Happy Thanksgiving from Belarus, where we actually scrounged up some turkey and butternut squash (to my surprise).
Naturally, this morning, I had a hard time getting up. Still heavy about the midsection. Luckily, there’s a Russian remedy for this problem! It’s called fireweed, or Ivan-chai in Russian.
Fireweed, you ask? Well, Russians (and Europeans at a certain point in history) drank it more than any other beverage. And it may be healthier than both tea and coffee.
Russians continue to love it. Take my mother-in-law, for instance. A few weeks ago, our large extended family gathered for a Sunday meal, and she asked what everyone wanted to drink. I said, emphatically, “Black tea!” Several others agreed. I was a little surprised, therefore, when what I started drinking was something else entirely.
When I complained, my mother-in-law merely looked mystified and said, “But it’s Ivan-chai!” That, of course, explained everything.
If you’re still not convinced, here are ten things you need to know about Ivan-chai (read the original Russian article here). Be careful, you may become a convert by the end of this post!
(An Ivan-chai factory, 1905)
- Before the beginning of the 20th century, Ivan-chai was the daily drink of choice for all Russians. As strange as this may seem to us now, Chinese and even Indian teas were no more than exotica, unknown even to some of the nobility.
- The export of Ivan-chai to Europe and the Americas was more profitable than trade in furs and even gold!
- The Chinese and the Indians took both the technology of tea-making and the name “chai” from the Russians. However, their “chai” was not fireweed, but whatever grew locally.
- Chinese and Indian tea appeared in Europe a few centuries after Ivan-chai.
- European countries consumed hundreds of thousands of kilograms of Ivan-chai per year. Europeans simply called it “Russian tea.” Interestingly, the English loved Ivan-chai, and even the British Royal Family drank it. The Great British Encyclopedia included a distinct entry for “Russian tea” in one of its 18th century editions.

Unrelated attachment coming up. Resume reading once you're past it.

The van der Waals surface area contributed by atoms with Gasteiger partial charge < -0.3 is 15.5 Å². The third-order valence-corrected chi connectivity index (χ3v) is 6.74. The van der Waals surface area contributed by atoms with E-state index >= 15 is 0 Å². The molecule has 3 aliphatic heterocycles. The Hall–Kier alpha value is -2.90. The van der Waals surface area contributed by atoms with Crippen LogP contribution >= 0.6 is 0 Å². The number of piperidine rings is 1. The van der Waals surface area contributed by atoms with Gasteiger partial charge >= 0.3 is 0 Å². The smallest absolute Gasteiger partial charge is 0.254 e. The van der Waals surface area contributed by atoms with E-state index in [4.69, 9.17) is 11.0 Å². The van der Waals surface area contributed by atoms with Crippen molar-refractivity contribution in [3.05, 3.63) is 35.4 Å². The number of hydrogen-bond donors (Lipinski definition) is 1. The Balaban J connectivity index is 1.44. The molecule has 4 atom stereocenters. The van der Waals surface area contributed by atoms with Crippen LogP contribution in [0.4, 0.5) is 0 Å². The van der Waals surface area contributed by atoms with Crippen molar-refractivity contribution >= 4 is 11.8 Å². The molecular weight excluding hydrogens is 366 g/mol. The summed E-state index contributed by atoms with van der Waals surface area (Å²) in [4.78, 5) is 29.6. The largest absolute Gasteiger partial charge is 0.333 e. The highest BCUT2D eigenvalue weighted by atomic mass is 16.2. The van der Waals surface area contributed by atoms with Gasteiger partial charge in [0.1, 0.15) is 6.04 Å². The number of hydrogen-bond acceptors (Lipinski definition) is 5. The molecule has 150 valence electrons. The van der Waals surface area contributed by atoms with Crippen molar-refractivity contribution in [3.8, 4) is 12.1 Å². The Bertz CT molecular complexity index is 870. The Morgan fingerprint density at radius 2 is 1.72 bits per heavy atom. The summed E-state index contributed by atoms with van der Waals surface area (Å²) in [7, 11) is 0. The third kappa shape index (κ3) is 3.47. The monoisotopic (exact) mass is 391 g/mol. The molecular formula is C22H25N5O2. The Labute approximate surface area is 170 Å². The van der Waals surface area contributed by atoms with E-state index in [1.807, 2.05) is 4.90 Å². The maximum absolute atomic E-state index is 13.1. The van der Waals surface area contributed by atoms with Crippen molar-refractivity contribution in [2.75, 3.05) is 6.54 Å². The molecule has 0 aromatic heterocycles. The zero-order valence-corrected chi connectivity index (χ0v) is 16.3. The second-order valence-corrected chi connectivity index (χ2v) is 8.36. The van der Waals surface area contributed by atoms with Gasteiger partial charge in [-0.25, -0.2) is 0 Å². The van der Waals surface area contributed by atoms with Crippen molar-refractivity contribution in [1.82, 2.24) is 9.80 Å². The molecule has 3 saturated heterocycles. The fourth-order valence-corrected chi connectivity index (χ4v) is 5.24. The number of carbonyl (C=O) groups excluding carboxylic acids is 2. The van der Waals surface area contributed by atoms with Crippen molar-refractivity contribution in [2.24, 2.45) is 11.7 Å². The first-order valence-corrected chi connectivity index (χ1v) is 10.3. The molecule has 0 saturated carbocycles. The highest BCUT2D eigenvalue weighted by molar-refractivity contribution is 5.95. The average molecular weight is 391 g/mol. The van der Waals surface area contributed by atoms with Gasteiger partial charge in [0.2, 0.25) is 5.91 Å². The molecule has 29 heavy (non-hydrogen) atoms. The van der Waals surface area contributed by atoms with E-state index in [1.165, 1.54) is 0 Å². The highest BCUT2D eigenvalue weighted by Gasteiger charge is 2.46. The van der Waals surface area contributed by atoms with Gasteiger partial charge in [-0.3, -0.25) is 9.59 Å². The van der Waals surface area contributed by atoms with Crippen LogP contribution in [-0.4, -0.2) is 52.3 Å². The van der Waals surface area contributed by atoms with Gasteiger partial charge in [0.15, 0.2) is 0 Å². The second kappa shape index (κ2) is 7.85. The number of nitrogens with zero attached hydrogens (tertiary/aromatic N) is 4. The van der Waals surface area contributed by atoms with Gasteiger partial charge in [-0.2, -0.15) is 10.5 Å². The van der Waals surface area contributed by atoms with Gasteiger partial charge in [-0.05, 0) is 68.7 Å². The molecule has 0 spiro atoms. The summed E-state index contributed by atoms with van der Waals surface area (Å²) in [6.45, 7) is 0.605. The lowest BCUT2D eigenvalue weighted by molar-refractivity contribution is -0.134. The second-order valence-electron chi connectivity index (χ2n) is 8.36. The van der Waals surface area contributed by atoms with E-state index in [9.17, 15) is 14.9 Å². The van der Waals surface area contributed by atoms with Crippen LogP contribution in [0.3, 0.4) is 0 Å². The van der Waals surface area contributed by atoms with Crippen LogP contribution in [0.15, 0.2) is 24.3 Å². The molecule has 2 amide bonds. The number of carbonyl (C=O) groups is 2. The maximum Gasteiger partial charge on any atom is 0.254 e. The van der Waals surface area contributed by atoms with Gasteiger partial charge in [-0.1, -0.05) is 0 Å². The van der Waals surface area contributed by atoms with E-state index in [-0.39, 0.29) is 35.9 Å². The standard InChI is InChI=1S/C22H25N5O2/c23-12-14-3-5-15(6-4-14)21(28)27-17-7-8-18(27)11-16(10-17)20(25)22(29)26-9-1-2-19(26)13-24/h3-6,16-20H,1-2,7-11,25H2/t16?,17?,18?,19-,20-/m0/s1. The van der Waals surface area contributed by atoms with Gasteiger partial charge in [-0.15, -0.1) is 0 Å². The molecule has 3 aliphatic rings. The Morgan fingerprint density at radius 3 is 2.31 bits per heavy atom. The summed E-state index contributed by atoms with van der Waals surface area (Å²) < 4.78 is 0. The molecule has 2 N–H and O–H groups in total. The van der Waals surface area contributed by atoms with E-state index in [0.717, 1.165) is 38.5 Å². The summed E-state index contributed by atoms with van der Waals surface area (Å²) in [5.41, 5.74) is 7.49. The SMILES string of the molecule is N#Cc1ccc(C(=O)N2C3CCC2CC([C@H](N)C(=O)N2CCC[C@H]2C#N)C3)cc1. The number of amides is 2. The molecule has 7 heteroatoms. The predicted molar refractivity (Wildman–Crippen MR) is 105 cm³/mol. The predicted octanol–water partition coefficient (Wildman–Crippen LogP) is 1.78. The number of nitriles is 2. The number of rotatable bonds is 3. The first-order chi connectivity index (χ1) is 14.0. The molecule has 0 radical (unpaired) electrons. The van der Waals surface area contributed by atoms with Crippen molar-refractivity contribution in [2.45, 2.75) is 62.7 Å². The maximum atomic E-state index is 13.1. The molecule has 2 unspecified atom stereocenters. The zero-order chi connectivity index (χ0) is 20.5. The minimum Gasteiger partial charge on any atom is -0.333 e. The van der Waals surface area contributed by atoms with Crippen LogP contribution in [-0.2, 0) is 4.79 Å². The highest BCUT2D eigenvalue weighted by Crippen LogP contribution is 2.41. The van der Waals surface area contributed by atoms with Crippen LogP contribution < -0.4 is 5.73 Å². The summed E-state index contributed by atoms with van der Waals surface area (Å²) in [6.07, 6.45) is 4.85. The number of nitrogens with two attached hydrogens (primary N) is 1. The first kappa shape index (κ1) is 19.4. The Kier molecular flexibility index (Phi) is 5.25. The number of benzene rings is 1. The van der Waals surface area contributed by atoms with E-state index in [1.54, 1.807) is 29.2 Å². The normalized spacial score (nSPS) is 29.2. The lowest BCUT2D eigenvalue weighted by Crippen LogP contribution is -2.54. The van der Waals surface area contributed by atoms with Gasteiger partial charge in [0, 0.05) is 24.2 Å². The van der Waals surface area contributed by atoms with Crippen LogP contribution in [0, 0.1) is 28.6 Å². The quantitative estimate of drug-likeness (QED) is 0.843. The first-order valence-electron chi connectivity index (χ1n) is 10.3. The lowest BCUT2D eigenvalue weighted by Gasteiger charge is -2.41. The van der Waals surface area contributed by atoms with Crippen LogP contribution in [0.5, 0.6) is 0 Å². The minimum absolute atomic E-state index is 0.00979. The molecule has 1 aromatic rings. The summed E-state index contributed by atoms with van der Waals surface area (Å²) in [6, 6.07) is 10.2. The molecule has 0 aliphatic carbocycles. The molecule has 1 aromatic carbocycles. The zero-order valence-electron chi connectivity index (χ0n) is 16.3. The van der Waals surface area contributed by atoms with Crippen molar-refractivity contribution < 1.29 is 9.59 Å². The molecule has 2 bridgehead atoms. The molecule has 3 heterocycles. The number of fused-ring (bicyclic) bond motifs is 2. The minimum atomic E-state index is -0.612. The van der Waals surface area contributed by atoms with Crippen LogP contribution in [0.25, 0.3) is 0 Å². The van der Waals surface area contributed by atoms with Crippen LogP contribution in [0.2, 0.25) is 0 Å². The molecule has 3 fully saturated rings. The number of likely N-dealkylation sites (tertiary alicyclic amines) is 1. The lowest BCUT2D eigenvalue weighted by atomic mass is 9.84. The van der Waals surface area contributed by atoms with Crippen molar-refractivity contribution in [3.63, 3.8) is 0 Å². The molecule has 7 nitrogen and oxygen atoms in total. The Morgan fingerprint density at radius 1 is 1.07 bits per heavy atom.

- One hundred years ago, profitable Ivan-chai businesses all collapsed under the ruins of the Russian Empire. Drinking “Russian tea” did not survive in the same way into the Soviet period.
- The word “chai,” used internationally, derives from a Russian word meaning “hope.”
- Fermented Ivan-chai is not dried plant leaves, but real, fermented black tea, made according to the ancient rules of Russian tea-production.
- During World War II, the German army had an explicit goal to destroy a Russian war factory called “The River of Life” in Koporye, a village outside St. Petersburg. This factory produced a special “miracle drink,” based on Ivan-chai.
- And now, for the health benefits of Ivan-chai. (Note, I have no license to give medical opinions. I suspect this list is as much a measure of Russian vanity as anything. But I don’t doubt that some of these are, in fact, true.)
- Normalizes blood pressure
- Builds immunity
- Improves concentration
- Restores energy
- Gently regulates the digestion
- Has an anti-inflammatory effect on the stomach
- Strengthens blood vessels
- Can be a strong detox agent at appropriate concentrations
- Relaxes tension
- Helps relieve migraines
- Has beneficial effects on the mucous membranes of the mouth (translation: it can help prevent cavities)
See? I knew I’d make you a believer. Plus, it tastes really good.
Don’t be surprised if some of the “mentor” figures in my novels suddenly begin drinking fireweed. The Garden in the Heart of the World in particular has a few tea-drinking scenes…
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